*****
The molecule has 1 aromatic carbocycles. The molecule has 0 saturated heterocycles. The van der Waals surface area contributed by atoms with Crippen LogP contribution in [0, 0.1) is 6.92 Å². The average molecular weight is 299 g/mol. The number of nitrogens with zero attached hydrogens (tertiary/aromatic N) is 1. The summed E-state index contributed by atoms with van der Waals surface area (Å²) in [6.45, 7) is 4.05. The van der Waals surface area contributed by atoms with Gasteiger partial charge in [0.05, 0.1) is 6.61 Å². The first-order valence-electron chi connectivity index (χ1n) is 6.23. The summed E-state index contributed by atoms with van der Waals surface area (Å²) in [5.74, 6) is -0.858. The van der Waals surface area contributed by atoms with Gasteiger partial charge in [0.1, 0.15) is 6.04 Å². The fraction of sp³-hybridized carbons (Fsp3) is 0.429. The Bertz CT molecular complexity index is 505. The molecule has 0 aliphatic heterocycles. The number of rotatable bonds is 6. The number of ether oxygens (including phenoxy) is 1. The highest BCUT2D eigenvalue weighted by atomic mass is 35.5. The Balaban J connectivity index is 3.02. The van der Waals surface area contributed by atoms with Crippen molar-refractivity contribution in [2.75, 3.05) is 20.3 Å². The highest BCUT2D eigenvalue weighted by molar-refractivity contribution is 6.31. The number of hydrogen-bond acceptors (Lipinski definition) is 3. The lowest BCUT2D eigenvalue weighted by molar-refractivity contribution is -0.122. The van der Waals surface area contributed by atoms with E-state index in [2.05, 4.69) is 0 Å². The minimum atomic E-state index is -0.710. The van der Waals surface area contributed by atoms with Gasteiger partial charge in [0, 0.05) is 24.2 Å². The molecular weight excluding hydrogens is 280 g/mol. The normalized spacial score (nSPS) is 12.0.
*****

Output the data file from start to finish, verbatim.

The molecule has 1 aromatic carbocycles. The molecule has 0 saturated heterocycles. The van der Waals surface area contributed by atoms with Crippen LogP contribution in [0, 0.1) is 6.92 Å². The average molecular weight is 299 g/mol. The number of nitrogens with zero attached hydrogens (tertiary/aromatic N) is 1. The summed E-state index contributed by atoms with van der Waals surface area (Å²) in [6.45, 7) is 4.05. The van der Waals surface area contributed by atoms with Gasteiger partial charge in [0.05, 0.1) is 6.61 Å². The first-order valence-electron chi connectivity index (χ1n) is 6.23. The summed E-state index contributed by atoms with van der Waals surface area (Å²) in [5.74, 6) is -0.858. The van der Waals surface area contributed by atoms with Gasteiger partial charge in [0.1, 0.15) is 6.04 Å². The fraction of sp³-hybridized carbons (Fsp3) is 0.429. The Bertz CT molecular complexity index is 505. The molecule has 0 aliphatic heterocycles. The number of rotatable bonds is 6. The number of ether oxygens (including phenoxy) is 1. The highest BCUT2D eigenvalue weighted by atomic mass is 35.5. The Balaban J connectivity index is 3.02. The van der Waals surface area contributed by atoms with Crippen molar-refractivity contribution in [2.75, 3.05) is 20.3 Å². The highest BCUT2D eigenvalue weighted by molar-refractivity contribution is 6.31. The number of hydrogen-bond acceptors (Lipinski definition) is 3. The lowest BCUT2D eigenvalue weighted by molar-refractivity contribution is -0.122. The van der Waals surface area contributed by atoms with E-state index in [2.05, 4.69) is 0 Å². The minimum atomic E-state index is -0.710. The van der Waals surface area contributed by atoms with Gasteiger partial charge in [0, 0.05) is 24.2 Å². The molecular weight excluding hydrogens is 280 g/mol. The normalized spacial score (nSPS) is 12.0.